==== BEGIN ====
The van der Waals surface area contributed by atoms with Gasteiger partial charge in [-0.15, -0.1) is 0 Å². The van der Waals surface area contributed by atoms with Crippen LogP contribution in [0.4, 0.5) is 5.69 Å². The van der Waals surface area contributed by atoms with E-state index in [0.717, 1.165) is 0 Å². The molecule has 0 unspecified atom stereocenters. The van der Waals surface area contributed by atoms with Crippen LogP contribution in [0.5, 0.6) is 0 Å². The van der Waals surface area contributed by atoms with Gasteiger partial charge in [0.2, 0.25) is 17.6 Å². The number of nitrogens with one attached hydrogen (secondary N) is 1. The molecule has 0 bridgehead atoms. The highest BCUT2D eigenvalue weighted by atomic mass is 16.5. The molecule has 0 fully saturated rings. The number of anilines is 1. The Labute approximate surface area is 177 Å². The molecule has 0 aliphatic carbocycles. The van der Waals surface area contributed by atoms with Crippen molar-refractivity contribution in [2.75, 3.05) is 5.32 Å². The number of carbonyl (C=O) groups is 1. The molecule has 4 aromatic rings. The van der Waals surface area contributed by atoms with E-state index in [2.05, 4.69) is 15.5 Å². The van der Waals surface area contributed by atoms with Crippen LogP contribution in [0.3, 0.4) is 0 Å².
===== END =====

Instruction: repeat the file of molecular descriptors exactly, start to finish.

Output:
The van der Waals surface area contributed by atoms with Gasteiger partial charge in [-0.15, -0.1) is 0 Å². The van der Waals surface area contributed by atoms with Crippen LogP contribution in [0.4, 0.5) is 5.69 Å². The van der Waals surface area contributed by atoms with E-state index in [0.717, 1.165) is 0 Å². The molecule has 0 unspecified atom stereocenters. The van der Waals surface area contributed by atoms with Crippen LogP contribution in [0.5, 0.6) is 0 Å². The van der Waals surface area contributed by atoms with Gasteiger partial charge in [0.2, 0.25) is 17.6 Å². The number of nitrogens with one attached hydrogen (secondary N) is 1. The molecule has 0 bridgehead atoms. The highest BCUT2D eigenvalue weighted by atomic mass is 16.5. The molecule has 0 fully saturated rings. The number of anilines is 1. The Labute approximate surface area is 177 Å². The molecule has 0 aliphatic carbocycles. The van der Waals surface area contributed by atoms with Crippen molar-refractivity contribution in [2.75, 3.05) is 5.32 Å². The number of carbonyl (C=O) groups is 1. The molecule has 4 aromatic rings. The van der Waals surface area contributed by atoms with E-state index in [2.05, 4.69) is 15.5 Å². The van der Waals surface area contributed by atoms with Crippen LogP contribution in [0.3, 0.4) is 0 Å².